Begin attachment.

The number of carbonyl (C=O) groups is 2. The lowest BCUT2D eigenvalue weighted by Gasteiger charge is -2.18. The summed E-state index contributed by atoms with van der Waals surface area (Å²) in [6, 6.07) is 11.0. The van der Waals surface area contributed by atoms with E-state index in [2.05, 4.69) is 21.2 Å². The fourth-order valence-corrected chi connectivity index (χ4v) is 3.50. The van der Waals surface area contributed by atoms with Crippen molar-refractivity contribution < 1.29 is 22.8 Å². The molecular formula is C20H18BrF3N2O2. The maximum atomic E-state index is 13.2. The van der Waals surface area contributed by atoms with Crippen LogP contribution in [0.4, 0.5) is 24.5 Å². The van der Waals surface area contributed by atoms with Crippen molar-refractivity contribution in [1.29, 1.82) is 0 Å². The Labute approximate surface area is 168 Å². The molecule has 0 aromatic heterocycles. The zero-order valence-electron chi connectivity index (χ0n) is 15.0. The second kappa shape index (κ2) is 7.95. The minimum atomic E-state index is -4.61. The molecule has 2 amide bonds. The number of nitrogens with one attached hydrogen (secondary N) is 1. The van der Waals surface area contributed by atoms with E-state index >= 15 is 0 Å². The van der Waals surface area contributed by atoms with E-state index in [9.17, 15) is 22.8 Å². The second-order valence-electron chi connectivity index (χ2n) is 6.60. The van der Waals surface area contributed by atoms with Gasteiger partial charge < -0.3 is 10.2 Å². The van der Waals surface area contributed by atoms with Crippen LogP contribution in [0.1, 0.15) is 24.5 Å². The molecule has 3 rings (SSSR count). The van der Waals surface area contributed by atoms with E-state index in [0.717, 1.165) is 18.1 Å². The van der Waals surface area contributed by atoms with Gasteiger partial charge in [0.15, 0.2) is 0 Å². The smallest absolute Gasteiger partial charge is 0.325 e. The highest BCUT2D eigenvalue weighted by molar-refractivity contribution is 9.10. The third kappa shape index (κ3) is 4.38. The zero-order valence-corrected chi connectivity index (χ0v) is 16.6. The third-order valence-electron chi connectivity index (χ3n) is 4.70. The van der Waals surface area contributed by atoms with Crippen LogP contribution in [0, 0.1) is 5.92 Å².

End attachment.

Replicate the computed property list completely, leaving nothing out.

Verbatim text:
The number of carbonyl (C=O) groups is 2. The lowest BCUT2D eigenvalue weighted by Gasteiger charge is -2.18. The summed E-state index contributed by atoms with van der Waals surface area (Å²) in [6, 6.07) is 11.0. The van der Waals surface area contributed by atoms with E-state index in [2.05, 4.69) is 21.2 Å². The fourth-order valence-corrected chi connectivity index (χ4v) is 3.50. The van der Waals surface area contributed by atoms with Crippen molar-refractivity contribution < 1.29 is 22.8 Å². The molecular formula is C20H18BrF3N2O2. The maximum atomic E-state index is 13.2. The van der Waals surface area contributed by atoms with Crippen LogP contribution in [0.4, 0.5) is 24.5 Å². The van der Waals surface area contributed by atoms with Crippen molar-refractivity contribution in [1.29, 1.82) is 0 Å². The Labute approximate surface area is 168 Å². The molecule has 0 aromatic heterocycles. The zero-order valence-electron chi connectivity index (χ0n) is 15.0. The second kappa shape index (κ2) is 7.95. The minimum atomic E-state index is -4.61. The molecule has 2 amide bonds. The number of nitrogens with one attached hydrogen (secondary N) is 1. The van der Waals surface area contributed by atoms with E-state index >= 15 is 0 Å². The van der Waals surface area contributed by atoms with E-state index in [9.17, 15) is 22.8 Å². The second-order valence-electron chi connectivity index (χ2n) is 6.60. The van der Waals surface area contributed by atoms with Gasteiger partial charge < -0.3 is 10.2 Å². The van der Waals surface area contributed by atoms with Crippen LogP contribution in [0.1, 0.15) is 24.5 Å². The molecule has 3 rings (SSSR count). The van der Waals surface area contributed by atoms with E-state index in [0.717, 1.165) is 18.1 Å². The van der Waals surface area contributed by atoms with Gasteiger partial charge in [0.15, 0.2) is 0 Å². The smallest absolute Gasteiger partial charge is 0.325 e. The highest BCUT2D eigenvalue weighted by molar-refractivity contribution is 9.10. The third kappa shape index (κ3) is 4.38. The zero-order valence-corrected chi connectivity index (χ0v) is 16.6. The third-order valence-electron chi connectivity index (χ3n) is 4.70. The van der Waals surface area contributed by atoms with Crippen LogP contribution in [0, 0.1) is 5.92 Å².